Title

Teachers' models of student responses to middle school algebraic tasks

Date of Award

2003

Degree Type

Dissertation

Degree Name

Doctor of Philosophy (PhD)

Department

Teaching and Leadership

Advisor(s)

Joanna O. Masingila

Keywords

Teachers' models, Student responses, Middle school, Algebraic tasks

Subject Categories

Education | Science and Mathematics Education

Abstract

Often, the difficulties of students to make the cognitive leap from arithmetic to algebra is related to instructional strategies. The way teachers make sense of their practice, in turn, informs pre-service and in-service algebraic instruction. Algebraic instruction is also of current interest due to recent national initiatives calling for all students to learn high school algebra.

The purpose of this study was to describe middle school mathematics teachers' models or interpretations of students' responses to middle school algebraic tasks. The research questions focused on the nature of the teachers' developing ideas and interpretations of student responses from selected algebraic tasks involving the distributive property and equivalent expressions. The core research questions were: (a) What information do middle school mathematics teachers acquire about their students' algebraic thinking? and (b) How do middle school mathematics teachers interpret their students' algebraic thinking?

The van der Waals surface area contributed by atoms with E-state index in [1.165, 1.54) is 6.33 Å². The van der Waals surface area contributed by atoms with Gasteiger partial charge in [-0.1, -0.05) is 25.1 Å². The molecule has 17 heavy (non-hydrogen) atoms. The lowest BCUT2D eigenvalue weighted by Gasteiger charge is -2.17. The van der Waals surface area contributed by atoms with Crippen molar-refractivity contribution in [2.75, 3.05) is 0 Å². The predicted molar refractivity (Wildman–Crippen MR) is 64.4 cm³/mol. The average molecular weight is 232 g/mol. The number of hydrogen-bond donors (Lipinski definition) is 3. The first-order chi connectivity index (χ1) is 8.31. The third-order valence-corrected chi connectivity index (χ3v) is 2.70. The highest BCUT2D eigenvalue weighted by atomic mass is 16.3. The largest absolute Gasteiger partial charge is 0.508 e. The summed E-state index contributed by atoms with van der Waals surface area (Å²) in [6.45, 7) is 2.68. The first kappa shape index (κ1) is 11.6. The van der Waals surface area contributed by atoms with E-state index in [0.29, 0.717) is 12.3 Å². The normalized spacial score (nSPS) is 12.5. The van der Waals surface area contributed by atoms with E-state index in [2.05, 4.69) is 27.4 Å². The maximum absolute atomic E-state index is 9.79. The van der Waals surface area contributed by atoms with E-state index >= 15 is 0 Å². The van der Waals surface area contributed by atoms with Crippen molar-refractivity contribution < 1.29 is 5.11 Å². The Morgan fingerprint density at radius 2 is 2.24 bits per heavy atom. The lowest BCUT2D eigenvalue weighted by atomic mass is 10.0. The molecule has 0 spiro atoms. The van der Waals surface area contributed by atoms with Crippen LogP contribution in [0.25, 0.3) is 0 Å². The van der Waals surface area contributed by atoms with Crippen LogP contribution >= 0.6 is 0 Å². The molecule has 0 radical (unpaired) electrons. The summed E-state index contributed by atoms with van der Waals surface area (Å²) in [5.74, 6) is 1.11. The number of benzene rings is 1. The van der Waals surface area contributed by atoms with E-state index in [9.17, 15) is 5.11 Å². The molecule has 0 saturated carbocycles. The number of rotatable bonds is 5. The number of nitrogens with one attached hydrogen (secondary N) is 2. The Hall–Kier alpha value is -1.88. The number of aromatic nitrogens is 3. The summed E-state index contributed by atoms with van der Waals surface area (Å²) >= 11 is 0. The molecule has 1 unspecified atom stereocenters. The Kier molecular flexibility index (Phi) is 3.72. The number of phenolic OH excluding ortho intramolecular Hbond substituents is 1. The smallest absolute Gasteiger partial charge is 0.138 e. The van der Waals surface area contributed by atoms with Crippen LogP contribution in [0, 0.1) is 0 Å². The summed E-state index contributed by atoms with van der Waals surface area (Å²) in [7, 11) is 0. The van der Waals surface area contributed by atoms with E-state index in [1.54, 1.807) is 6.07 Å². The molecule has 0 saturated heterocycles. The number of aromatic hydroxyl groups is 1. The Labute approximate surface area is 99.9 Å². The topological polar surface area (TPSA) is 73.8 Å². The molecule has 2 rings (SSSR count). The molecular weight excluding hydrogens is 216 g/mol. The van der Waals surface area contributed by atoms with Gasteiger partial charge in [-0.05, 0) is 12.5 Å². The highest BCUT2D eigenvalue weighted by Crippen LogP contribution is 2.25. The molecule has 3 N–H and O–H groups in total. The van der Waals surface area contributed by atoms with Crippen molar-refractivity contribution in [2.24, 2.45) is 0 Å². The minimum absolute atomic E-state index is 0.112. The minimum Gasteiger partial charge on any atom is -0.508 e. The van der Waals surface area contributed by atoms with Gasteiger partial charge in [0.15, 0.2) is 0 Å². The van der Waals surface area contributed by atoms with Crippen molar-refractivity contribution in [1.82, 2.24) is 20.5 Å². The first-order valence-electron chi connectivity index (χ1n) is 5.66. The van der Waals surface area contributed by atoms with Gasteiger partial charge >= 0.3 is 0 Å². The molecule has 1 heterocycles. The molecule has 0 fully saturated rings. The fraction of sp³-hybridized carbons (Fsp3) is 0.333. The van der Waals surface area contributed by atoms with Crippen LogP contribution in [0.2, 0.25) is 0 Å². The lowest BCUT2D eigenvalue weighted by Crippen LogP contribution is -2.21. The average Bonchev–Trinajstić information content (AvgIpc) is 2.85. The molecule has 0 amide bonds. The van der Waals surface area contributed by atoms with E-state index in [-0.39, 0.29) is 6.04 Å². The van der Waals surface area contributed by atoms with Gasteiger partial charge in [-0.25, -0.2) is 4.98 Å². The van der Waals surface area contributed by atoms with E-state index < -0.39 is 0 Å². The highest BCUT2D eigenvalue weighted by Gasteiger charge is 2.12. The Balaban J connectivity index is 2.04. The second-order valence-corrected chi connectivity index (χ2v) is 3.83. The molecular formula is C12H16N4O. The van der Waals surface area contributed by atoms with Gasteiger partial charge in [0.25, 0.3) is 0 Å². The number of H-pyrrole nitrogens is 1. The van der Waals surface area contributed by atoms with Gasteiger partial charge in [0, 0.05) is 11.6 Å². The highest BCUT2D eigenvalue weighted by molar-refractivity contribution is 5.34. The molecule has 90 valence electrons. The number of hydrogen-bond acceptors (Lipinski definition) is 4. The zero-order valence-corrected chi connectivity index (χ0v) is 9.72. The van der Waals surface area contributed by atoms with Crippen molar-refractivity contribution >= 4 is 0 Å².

A models and modeling framework guided the study's design. Model-eliciting activities were used to perturb and at the same time reveal their thinking. These activities consisted of asking the teachers to create a "Ways of Thinking" sheet based upon students' responses to the selected algebraic tasks, and to select, analyze and interpret samples of student work. Five teachers participated from two middle schools. Data collection included classroom observation, artifact collection from the model-eliciting activities, semi-structured interviews, and team discussions.

Two sets of findings emerged from this study. First, I concluded that the models and modeling perspective is indeed an effective methodology to elicit teachers' models of their students' algebraic thinking. Second, I found the following five aspects are central to teachers' models of student responses to tasks with equivalent expressions and the distributive property. Teachers recognized that students: (a) tended to conjoin expressions, (b) desired a numerical answer, and (c) had difficulty writing algebraic generalizations. In addition, teachers identified that (d) visual representations were highly useful as instructional tools. And finally, (e) the teachers in this study needed more experience in analyzing and interpreting student work. The findings from this study revealed consistent information across the Ways of Thinking sheets, library of student work, individual and team interviews, and classroom observations.

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